Not that the fans of New Orleans, Philadelphia and Pittsburgh, let alone the fans of the 2022 New Jersey Generals, will miss going to these teams’ games. Fox resurrected these franchises in name only; these iterations never played a down in those markets. The Houston Gamblers “competed” with the Roughnecks only for merchandise, not for tickets.
Matt Young of THE HOUSTON CHRONICLE–the only city to have teams in both leagues–added some additional details on who’s making the cut:
Every coach in the new league was in the XFL or USFL last season with five of the eight coaches remaining with the same team: Arlington’s Bob Stoops, Michigan’s Mike Nolan, Birmingham’s Skip Holtz, St. Louis’ Anthony Becht and D.C.’s Reggie Barlow. John DeFilippo, who coached the New Orleans Breakers in the USFL, will lead the Memphis Showboats. Phillips replaces Hines Ward in San Antonio.
Former XFL president Russ Brandon will hold the same title in the UFL and former Cowboys fullback Daryl Johnston, who was the USFL’s president of football operations, will lead the new league’s football operations.
To me, it sounds like yet another Hail Mary. A few more optimistic souls on social media suggested that comparisons can be made between the early days of two professional basketball leagues called the NBL and the BAA. After years of struggling, they merged to form the NBA in 1949. I think you know what’s happened since.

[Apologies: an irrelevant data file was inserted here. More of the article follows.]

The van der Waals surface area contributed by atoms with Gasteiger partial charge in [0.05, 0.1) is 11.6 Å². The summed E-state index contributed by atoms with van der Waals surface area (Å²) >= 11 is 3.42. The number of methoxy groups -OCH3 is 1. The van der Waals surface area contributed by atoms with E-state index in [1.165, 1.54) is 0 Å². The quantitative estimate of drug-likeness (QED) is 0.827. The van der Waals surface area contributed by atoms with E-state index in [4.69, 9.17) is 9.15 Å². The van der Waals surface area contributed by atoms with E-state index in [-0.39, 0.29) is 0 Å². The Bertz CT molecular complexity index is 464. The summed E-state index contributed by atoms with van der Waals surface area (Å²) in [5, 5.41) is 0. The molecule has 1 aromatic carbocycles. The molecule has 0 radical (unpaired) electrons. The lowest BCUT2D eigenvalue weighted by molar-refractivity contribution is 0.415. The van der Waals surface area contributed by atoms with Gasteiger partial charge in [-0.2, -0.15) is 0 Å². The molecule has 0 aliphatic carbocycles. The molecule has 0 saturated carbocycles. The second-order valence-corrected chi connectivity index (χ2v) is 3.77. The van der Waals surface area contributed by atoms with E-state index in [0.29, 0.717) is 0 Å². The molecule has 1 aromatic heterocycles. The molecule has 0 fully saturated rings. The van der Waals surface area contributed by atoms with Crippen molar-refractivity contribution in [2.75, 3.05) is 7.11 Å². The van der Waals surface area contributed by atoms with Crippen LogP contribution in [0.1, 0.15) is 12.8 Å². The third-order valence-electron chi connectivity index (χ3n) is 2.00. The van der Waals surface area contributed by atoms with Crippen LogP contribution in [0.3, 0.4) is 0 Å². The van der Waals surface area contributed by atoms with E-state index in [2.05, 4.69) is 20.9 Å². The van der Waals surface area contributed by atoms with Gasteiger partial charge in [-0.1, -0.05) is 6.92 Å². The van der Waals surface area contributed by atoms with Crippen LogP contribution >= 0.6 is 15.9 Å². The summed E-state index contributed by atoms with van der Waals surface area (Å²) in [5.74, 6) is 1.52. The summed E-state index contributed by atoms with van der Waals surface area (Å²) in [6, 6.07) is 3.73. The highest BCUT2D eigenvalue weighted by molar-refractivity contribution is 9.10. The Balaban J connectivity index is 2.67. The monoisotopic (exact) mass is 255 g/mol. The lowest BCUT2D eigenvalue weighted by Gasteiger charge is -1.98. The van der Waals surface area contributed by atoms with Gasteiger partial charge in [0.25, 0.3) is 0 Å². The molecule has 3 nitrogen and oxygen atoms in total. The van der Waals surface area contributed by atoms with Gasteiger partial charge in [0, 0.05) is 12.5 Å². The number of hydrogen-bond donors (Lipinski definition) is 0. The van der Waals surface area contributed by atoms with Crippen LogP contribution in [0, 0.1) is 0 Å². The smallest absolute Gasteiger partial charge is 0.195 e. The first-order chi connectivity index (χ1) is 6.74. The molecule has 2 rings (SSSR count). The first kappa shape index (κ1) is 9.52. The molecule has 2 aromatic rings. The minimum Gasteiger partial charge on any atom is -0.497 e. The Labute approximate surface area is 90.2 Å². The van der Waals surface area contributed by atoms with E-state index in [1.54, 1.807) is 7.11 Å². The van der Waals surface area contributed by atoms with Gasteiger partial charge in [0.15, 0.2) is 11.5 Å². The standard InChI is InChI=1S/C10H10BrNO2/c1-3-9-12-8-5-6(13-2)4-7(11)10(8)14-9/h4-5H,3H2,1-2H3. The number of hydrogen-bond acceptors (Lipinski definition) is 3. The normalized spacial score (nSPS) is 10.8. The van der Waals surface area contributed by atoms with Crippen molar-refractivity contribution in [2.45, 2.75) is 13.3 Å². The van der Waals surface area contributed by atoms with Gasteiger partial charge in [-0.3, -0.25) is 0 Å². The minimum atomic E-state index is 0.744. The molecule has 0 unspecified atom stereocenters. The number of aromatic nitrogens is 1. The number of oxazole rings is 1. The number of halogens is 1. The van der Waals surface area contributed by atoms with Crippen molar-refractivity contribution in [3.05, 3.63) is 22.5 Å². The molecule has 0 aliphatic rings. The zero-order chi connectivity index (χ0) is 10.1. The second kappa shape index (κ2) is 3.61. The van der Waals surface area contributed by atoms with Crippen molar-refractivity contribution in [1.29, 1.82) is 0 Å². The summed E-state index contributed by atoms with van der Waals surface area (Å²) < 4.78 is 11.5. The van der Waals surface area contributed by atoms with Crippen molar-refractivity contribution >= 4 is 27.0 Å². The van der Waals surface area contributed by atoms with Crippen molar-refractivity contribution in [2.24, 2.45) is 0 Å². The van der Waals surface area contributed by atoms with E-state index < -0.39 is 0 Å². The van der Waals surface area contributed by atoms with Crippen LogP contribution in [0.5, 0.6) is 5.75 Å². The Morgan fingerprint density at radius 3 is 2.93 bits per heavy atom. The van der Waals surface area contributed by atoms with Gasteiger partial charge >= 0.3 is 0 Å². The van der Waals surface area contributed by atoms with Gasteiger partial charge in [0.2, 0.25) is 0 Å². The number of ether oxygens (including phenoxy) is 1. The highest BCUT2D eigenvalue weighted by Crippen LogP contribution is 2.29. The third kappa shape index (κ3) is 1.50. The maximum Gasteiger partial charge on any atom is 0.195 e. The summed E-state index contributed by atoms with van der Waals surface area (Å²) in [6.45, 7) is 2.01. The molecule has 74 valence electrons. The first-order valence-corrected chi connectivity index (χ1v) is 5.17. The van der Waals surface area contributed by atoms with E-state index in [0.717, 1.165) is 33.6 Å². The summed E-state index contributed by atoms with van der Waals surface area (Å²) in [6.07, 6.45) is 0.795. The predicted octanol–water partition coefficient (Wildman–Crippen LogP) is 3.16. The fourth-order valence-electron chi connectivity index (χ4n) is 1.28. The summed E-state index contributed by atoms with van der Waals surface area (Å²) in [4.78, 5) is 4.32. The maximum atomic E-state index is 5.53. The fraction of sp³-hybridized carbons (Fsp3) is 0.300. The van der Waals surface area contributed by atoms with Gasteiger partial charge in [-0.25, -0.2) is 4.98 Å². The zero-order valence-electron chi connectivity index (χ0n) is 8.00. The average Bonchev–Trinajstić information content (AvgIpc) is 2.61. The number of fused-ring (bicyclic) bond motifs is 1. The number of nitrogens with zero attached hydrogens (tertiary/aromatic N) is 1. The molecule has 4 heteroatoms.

And, as FORBES’ Roush reminds, it’s not like nobody’s been paying attention to the two spring leagues. Bubbles and all, the USFL attracted an average of 751,000 viewers for its 2023 games. The XFL, despite its previous failures tainting its launch, delivered an average of 627,000 viewers for its slate. Look around at what spring college sports deliver. Not too shabby.
Still, the choice of name leaves something to be desired. While the need for an NFL minor league has never been great, a previous league called the UFL tried to fill the “void”. As Wikipedia recalls:
The United Football League (UFL) was a professional American football minor league based in the United States that began play in October 2009 and played four seasons, the final one being cut short in October 2012. The small league, which never had more than five teams playing at one time, played most of its games in markets where the National Football League (NFL) had no current presence.
It’s not a particularly impressive or memorable existence, so it’s no surprise that Johnson, Garcia et al probably weren’t paying much attention to this history. But the teams that did play did make it through four years.
Let’s see if this UFL and its teams can equal that.